With the first day of Spring, it’s the perfect time to review your finances. We’ve created a list of the top 10 tips so you can take control of your finances.
Set a budget
The first step in any financial overhaul is to make a budget and stick to it. Work out your income and your outgoings. Every budget will have fixed costs like accommodation, whether that’s rent or a mortgage. Your other fixed costs may be insurance, electricity and gas, transport, phone, and food. Electricity and gas are subject to seasonal changes, with people often having higher power bills in the Winter because of more time spent at home and higher heating costs. Adjust your budget accordingly.
Let’s say your electricity bill is $150 per month in Summer, but $250 in Winter, to avoid a bill shock in the cooler months you could start paying extra. That way you will be prepared for the months when your electricity is higher and you won’t need to make sacrifices in other areas.
If you have children and you know that they go back to school in January or February each year and need to buy stationery or school equipment, you could set aside some money in a separate bank account to cover these expenses.
After you’ve outlined all your fixed costs, you should allow money in your budget for savings. Generally, the rule is that you should save 20% of your income every month. If this isn’t possible, try putting aside a small amount each pay cycle and then gradually increase that.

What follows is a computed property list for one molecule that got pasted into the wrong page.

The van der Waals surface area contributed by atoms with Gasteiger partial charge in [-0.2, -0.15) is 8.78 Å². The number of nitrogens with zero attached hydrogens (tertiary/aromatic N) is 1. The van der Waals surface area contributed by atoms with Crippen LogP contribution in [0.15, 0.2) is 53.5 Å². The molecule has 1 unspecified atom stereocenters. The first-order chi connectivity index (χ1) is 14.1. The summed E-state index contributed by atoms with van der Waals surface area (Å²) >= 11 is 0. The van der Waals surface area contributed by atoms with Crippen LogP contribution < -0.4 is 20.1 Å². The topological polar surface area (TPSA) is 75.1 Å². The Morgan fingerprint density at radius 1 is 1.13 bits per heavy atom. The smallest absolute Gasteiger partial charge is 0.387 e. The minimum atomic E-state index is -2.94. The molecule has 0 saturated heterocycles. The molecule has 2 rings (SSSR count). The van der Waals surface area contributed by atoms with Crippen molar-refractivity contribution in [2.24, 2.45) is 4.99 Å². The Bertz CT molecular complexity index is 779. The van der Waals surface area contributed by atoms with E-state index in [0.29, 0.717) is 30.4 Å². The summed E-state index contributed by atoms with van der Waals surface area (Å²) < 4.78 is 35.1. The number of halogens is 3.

Your budget should also include a discretionary income. This is money that you spend on things like clothing, entertainment, or hobbies and interests.
If the numbers do not add up, you may need to make cuts. See if you can reduce your electricity usage or switch to cheaper brands of food. When you’re on a tight budget, all these adjustments can make a real difference to your bottom line.
Once you’ve set your budget, you should commit to reviewing it every three months to ensure that it’s still working for you. If it isn’t, go back to the drawing board and see how you can change it. You should also review your budget every time your income increases or decreases so that your finances remain healthy.
Set financial goals
If you were going to the gym, you would set goals so that you remained motivated. Your goals at the gym might be to increase the time or distance you run on the treadmill for, or it might be to lose 20 kilograms.
When you’re reviewing your finances you need to set goals. It doesn’t matter how big or small these goals are. It could simply be that you want to buy a designer handbag, or that you want to save for a new car or a deposit on a house.
These goals will keep you focused and you’re less likely to veer off course. It will also get you in the mindset to make financial changes so that you achieve your goals.